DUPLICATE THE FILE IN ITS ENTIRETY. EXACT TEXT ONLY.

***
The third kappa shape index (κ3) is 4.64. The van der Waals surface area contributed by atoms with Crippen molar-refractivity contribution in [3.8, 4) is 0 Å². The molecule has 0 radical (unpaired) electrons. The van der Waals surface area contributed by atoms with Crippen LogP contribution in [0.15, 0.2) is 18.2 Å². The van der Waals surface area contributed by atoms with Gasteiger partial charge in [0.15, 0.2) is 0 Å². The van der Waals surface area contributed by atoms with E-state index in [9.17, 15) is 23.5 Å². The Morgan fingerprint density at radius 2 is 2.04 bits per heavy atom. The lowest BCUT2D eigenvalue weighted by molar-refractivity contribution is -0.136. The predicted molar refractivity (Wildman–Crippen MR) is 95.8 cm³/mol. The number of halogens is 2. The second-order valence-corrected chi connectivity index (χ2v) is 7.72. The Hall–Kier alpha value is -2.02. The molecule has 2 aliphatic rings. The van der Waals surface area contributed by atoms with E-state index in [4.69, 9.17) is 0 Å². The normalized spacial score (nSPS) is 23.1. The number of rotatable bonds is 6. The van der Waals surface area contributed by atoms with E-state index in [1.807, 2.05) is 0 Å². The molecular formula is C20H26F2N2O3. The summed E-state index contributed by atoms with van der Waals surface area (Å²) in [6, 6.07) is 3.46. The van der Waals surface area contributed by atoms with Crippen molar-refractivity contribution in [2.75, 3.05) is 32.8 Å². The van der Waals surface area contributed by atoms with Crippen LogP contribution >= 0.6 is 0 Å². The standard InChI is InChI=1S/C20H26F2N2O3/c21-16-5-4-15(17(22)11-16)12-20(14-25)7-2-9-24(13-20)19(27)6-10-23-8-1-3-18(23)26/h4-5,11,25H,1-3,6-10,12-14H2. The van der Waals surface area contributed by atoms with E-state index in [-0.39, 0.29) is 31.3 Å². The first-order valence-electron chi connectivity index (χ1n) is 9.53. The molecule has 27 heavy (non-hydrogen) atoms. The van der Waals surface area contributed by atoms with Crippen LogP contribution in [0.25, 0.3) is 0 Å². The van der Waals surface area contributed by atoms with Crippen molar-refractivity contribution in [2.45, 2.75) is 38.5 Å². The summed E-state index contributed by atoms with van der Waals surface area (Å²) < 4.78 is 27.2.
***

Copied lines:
The third kappa shape index (κ3) is 4.64. The van der Waals surface area contributed by atoms with Crippen molar-refractivity contribution in [3.8, 4) is 0 Å². The molecule has 0 radical (unpaired) electrons. The van der Waals surface area contributed by atoms with Crippen LogP contribution in [0.15, 0.2) is 18.2 Å². The van der Waals surface area contributed by atoms with Gasteiger partial charge in [0.15, 0.2) is 0 Å². The van der Waals surface area contributed by atoms with E-state index in [9.17, 15) is 23.5 Å². The Morgan fingerprint density at radius 2 is 2.04 bits per heavy atom. The lowest BCUT2D eigenvalue weighted by molar-refractivity contribution is -0.136. The predicted molar refractivity (Wildman–Crippen MR) is 95.8 cm³/mol. The number of halogens is 2. The second-order valence-corrected chi connectivity index (χ2v) is 7.72. The Hall–Kier alpha value is -2.02. The molecule has 2 aliphatic rings. The van der Waals surface area contributed by atoms with E-state index in [4.69, 9.17) is 0 Å². The normalized spacial score (nSPS) is 23.1. The number of rotatable bonds is 6. The van der Waals surface area contributed by atoms with E-state index in [1.807, 2.05) is 0 Å². The molecular formula is C20H26F2N2O3. The summed E-state index contributed by atoms with van der Waals surface area (Å²) in [6, 6.07) is 3.46. The van der Waals surface area contributed by atoms with Crippen molar-refractivity contribution in [2.75, 3.05) is 32.8 Å². The van der Waals surface area contributed by atoms with Crippen LogP contribution >= 0.6 is 0 Å². The standard InChI is InChI=1S/C20H26F2N2O3/c21-16-5-4-15(17(22)11-16)12-20(14-25)7-2-9-24(13-20)19(27)6-10-23-8-1-3-18(23)26/h4-5,11,25H,1-3,6-10,12-14H2. The van der Waals surface area contributed by atoms with E-state index in [-0.39, 0.29) is 31.3 Å². The first-order valence-electron chi connectivity index (χ1n) is 9.53. The molecule has 27 heavy (non-hydrogen) atoms. The van der Waals surface area contributed by atoms with Crippen LogP contribution in [0.25, 0.3) is 0 Å². The van der Waals surface area contributed by atoms with Crippen molar-refractivity contribution in [2.45, 2.75) is 38.5 Å². The summed E-state index contributed by atoms with van der Waals surface area (Å²) < 4.78 is 27.2.